Open Story

Angus Campbell's Bluefin Tuna

By David Prentice - Added 11/07/2014

Angus Campbell has been fishing the waters off the coast of The Isle of Harris since he was fifteen years old. A self-made businessman and entrepreneur, Angus began fishing for herring using drift nets before moving on to pots and creel fishing, acquiring larger vessels with the profits from his successes at sea. In 2005, he established the Kilda Cruises Company, providing guided trips to the remote island of St Kilda, some fifty miles off the coast of Harris. Though the island was evacuated in nineteen thirty, it remains a Dual World Heritage Site and a place of unique historic and cultural significance, attracting hundreds of tourists each year.
Last September, Angus and his two crewmen made history by catching the first Atlantic Bluefin tuna by rod and line in Scottish waters, fifty miles out of Leverburgh on the edge of the continental shelf. The fish, which weighed a massive 515lbs and measured nine feet in length, fought both crewmen for an hour before it was finally hauled aboard, having swallowed the hook in the process of being reeled in.
The achievement, which signifies a landmark in Scottish sea angling, will also open up potential benefits for both tourism and marine research in the Outer Hebrides. I meet with Angus to discuss the details of the catch itself, and its future implications for visiting sea anglers drawn by the prospect of being able to fish for this incredible species in Scottish waters for the very first time.
We are inside the Kilda Cruises office in Tarbert. Maps and charts are on the walls, and spread across the length of the tables at the back of the room are the two rods used in the hunt, each with a reel containing 600 metres of the 200lb fishing line required to bring in the tuna, which can swim at speeds of up to 40 miles per hour. Angus unzips a bag and shows me the rigs used in the catch, which consist of several squid-shaped lures and hooks suspended from a solid titanium bar, which, as Angus points out, has been bent completely out of shape.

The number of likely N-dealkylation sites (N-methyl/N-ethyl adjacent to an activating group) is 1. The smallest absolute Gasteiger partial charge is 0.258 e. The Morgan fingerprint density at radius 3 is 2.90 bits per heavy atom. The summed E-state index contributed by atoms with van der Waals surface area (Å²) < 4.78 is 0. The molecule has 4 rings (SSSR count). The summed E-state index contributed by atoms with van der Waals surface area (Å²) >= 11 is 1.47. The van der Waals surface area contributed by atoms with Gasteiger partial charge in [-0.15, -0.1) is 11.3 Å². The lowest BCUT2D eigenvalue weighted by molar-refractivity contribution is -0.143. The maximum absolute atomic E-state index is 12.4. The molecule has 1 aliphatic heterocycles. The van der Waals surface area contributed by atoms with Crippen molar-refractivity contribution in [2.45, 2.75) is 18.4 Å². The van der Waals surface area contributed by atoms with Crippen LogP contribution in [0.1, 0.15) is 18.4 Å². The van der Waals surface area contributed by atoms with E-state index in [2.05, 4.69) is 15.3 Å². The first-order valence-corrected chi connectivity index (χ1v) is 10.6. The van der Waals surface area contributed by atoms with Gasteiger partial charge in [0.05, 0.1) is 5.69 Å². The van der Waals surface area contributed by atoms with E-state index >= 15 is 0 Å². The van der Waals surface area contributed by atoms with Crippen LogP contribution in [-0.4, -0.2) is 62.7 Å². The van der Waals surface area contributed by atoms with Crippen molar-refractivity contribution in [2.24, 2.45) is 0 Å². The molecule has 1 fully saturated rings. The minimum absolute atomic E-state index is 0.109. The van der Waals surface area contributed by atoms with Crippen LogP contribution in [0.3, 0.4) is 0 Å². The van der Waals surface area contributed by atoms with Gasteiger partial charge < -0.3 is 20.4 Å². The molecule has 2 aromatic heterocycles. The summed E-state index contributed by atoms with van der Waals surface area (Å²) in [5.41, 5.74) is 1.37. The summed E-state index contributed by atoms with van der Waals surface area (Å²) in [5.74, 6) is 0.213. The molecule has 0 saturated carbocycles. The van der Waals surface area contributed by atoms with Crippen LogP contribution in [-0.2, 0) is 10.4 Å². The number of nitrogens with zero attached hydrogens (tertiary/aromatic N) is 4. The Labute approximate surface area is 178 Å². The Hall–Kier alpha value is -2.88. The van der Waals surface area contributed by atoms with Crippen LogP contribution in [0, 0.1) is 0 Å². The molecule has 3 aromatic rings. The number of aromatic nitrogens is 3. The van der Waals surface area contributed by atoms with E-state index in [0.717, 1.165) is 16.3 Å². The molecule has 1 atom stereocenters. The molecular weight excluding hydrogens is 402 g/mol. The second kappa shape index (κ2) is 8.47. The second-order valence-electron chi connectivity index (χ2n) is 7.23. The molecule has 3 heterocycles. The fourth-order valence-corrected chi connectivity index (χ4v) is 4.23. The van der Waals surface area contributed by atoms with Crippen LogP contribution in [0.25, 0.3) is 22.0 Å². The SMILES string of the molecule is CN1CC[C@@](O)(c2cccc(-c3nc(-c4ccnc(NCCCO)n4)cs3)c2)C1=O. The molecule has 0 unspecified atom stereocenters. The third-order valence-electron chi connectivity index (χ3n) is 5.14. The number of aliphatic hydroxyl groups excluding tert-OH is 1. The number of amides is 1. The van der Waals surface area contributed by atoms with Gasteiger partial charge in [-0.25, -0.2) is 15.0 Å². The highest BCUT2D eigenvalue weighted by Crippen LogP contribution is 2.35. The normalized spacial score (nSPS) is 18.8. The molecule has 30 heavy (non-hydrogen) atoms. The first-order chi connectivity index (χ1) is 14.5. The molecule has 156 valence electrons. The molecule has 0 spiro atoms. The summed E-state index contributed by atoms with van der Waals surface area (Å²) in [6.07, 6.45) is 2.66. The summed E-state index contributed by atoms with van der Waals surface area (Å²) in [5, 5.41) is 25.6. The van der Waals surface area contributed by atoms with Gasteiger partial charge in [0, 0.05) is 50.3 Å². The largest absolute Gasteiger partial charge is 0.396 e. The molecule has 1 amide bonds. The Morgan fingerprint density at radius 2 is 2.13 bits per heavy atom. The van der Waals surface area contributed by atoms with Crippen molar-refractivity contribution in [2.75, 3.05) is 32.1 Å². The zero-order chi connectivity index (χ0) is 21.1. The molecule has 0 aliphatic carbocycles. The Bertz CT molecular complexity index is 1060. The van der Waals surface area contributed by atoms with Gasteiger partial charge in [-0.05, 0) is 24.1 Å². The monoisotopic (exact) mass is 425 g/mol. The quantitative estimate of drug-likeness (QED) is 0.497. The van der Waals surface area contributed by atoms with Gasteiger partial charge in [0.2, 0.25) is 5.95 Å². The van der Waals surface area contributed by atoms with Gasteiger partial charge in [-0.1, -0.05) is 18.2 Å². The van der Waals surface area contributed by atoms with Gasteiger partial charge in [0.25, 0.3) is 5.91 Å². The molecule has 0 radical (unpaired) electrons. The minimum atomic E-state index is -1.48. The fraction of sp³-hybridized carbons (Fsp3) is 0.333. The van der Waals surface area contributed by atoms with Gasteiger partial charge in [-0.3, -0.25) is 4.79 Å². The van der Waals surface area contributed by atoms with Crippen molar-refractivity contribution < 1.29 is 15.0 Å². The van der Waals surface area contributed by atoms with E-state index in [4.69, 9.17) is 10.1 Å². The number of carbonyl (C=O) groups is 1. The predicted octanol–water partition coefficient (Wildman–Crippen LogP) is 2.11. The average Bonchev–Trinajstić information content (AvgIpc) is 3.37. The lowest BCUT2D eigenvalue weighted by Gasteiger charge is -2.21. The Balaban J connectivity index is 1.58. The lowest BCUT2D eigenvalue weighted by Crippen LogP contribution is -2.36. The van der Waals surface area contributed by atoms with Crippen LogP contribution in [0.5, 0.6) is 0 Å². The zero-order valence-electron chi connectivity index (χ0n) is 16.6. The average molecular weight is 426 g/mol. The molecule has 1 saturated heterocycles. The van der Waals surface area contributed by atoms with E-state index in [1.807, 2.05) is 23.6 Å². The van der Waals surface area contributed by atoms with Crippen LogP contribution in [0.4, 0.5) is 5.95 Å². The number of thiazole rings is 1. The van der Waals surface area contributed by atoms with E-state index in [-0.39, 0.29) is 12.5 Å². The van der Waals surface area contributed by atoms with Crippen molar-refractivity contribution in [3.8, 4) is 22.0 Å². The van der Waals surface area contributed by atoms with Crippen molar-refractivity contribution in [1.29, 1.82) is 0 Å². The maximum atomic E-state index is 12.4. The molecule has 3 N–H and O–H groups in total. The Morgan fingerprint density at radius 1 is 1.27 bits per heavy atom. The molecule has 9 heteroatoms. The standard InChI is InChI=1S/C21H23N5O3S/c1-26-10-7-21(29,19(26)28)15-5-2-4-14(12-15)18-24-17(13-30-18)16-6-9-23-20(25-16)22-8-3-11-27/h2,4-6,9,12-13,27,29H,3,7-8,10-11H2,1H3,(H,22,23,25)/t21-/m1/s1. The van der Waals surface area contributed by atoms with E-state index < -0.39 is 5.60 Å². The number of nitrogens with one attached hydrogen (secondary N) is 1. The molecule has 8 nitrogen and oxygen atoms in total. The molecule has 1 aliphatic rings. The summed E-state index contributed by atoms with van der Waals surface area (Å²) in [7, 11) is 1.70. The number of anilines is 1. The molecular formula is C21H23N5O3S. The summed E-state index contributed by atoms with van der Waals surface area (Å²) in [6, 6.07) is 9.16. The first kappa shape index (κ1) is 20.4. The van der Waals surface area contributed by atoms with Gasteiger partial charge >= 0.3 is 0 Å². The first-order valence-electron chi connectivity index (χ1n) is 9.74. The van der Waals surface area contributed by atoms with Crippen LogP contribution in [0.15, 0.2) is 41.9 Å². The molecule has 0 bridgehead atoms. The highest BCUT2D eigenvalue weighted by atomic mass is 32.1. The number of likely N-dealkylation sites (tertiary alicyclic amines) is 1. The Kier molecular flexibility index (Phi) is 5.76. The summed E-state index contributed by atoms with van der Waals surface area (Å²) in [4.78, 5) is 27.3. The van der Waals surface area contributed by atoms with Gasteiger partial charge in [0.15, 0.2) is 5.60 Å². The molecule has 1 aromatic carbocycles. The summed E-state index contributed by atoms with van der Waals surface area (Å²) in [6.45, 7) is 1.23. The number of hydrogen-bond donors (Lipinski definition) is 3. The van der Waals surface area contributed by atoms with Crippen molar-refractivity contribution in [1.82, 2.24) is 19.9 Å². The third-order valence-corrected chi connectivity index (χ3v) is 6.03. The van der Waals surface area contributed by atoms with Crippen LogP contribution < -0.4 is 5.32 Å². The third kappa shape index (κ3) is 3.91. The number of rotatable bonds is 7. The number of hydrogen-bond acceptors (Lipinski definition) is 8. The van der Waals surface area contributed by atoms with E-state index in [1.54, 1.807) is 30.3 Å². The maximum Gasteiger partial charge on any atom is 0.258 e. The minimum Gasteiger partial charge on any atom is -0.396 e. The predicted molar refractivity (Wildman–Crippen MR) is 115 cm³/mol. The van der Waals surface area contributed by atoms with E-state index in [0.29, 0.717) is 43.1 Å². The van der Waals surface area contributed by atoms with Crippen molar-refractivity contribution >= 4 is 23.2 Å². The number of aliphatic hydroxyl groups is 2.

‘That happened as we were trying to bring the second one aboard,’ he says with a smile. ‘As you can see, it’s impossible to straighten this out again, the material is too strong, but it’ll make for a good souvenir. We had to source all this equipment, including the rods, the reels and the lures, from a specialist in the United States. He came over and showed us how to set everything up on the boat, and he had some useful information. This is the same equipment they use for catching marlin, yellow fin and sword fish in other parts of the world.’
I want to know more about the process involved in the lead up to the catch itself, and how Angus and his crew were able to locate the fish. Having spent most of his life on and off the sea, I’m curious to know if Angus had ever encountered tuna before.
‘In all the years I was fishing I never came across them,’ he says. ‘It’s only been in the last few years that we’ve heard reports and sightings of them in these waters.’
One of the popular theories for the sudden appearance of Atlantic Bluefin tuna near the Outer Hebrides is a rise in sea temperatures around the globe. As part of the effort to locate and capture the fish, Angus teamed up with James Morrison from the University of the Highlands and Islands College in Stornoway.